Supreme Takedown of California’s Church COVID Restrictions | The American Spectator | USA News and Politics
Supreme Takedown of California’s Church COVID Restrictions
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Anti-COVID lockdown protest outside Los Angeles City Hall, May 1, 2020 (Matt Gush/Shutterstock.com)

Some good news for believers on the Left Coast: another of California Gov. Gavin Newsom’s attempts to stifle religious expression for fear of COVID has been stricken.

On April 9, the U.S. Supreme Court, by a 5–4 vote, ruled that in-home religious gatherings in California, like Bible studies and prayer meetings, cannot be restricted.

The pastor of a Santa Clara County church and his parishioners, relegated to conducting worship services in private residences because pandemic-inspired edicts barred them from their church sanctuaries, asked the court to reverse the ruling of lower federal courts, including the Ninth Circuit Court of Appeals, while the case is being appealed. They claimed the state’s rules violated their First Amendment rights “by halting their weekly Bible and prayer sessions of up to 12 people.” The state had limited in-home gatherings to no more than three households (one of which consisted of the host household) while permitting indoor commercial enterprises far more leeway.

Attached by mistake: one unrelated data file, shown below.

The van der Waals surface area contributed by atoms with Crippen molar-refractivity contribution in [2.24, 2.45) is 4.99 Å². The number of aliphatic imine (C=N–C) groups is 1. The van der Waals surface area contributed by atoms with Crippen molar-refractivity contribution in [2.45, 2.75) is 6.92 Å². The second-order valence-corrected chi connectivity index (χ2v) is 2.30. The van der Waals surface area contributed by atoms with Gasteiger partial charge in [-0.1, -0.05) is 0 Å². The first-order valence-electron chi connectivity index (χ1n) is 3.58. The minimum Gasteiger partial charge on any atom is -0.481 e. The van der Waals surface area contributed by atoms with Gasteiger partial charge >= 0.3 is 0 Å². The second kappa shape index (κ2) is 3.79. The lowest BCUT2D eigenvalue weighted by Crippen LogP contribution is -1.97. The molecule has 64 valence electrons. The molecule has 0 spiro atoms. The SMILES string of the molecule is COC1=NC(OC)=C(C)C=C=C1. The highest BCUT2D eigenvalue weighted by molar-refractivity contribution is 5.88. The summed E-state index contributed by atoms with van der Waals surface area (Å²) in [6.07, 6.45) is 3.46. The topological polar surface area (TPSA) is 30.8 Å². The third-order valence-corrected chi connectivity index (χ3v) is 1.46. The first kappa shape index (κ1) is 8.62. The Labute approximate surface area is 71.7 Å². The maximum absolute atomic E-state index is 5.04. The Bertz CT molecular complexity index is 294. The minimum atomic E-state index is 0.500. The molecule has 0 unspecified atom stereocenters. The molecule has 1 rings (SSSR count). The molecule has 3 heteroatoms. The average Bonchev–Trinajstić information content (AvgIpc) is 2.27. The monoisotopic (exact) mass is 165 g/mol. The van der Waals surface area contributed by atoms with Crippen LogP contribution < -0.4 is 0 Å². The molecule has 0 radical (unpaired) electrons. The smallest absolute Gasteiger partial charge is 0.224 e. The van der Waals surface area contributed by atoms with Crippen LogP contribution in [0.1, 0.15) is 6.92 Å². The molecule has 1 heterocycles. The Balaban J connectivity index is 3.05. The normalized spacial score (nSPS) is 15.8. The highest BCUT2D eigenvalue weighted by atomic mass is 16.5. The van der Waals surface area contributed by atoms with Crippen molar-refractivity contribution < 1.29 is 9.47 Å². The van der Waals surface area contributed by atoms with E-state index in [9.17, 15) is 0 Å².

The unsigned court order, supported by Justices Clarence Thomas, Samuel Alito, Neil Gorsuch, Brett Kavanaugh, and Amy Coney Barrett, stated, “California treats some comparable secular activities more favorably than at-home religious exercise, permitting hair salons, retail stores, personal care services, movie theaters, private suites at sporting events and concerts, and indoor restaurants to bring together more than three households at a time.”

The SCOTUS majority must feel like it’s in a rut, and it seems none too happy about it; in fact, it saw fit to take a dig at the lower court in the ruling itself: “This is the fifth time the [Supreme] Court has summarily rejected the Ninth Circuit’s analysis of California’s COVID restrictions on religious exercise.”

A February ruling dealt with indoor worship services. Attorneys for a Chula Vista church complained that Californians could legally gather in retail establishments, like big-box stores, but, since the previous August, had not been allowed, due to virus restrictions, to worship corporately in a church or even go to confession or attend a prayer group numbering greater than five. The majority in this case, South Bay United Pentecostal Church v. Newsom, okayed indoor worship but capped the proceedings at 25 percent capacity — the limit for commercial establishments — and upheld a ban on singing and chanting.